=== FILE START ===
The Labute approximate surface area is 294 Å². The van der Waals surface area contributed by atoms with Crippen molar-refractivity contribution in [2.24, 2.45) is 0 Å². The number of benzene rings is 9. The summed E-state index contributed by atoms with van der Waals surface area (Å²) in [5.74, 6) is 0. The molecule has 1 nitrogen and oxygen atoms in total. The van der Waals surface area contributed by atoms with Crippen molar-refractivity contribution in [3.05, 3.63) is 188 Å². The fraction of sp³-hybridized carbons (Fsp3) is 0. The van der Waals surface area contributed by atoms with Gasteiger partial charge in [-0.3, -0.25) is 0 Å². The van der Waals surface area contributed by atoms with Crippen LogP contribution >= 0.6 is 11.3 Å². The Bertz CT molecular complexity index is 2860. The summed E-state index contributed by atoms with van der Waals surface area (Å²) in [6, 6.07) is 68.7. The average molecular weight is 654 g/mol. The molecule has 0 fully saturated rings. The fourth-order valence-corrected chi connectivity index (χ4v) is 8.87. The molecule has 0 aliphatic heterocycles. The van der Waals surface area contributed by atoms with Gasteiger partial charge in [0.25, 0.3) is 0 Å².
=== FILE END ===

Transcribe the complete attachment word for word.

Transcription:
The Labute approximate surface area is 294 Å². The van der Waals surface area contributed by atoms with Crippen molar-refractivity contribution in [2.24, 2.45) is 0 Å². The number of benzene rings is 9. The summed E-state index contributed by atoms with van der Waals surface area (Å²) in [5.74, 6) is 0. The molecule has 1 nitrogen and oxygen atoms in total. The van der Waals surface area contributed by atoms with Crippen molar-refractivity contribution in [3.05, 3.63) is 188 Å². The fraction of sp³-hybridized carbons (Fsp3) is 0. The van der Waals surface area contributed by atoms with Gasteiger partial charge in [-0.3, -0.25) is 0 Å². The van der Waals surface area contributed by atoms with Crippen LogP contribution >= 0.6 is 11.3 Å². The Bertz CT molecular complexity index is 2860. The summed E-state index contributed by atoms with van der Waals surface area (Å²) in [6, 6.07) is 68.7. The average molecular weight is 654 g/mol. The molecule has 0 fully saturated rings. The fourth-order valence-corrected chi connectivity index (χ4v) is 8.87. The molecule has 0 aliphatic heterocycles. The van der Waals surface area contributed by atoms with Gasteiger partial charge in [0.25, 0.3) is 0 Å².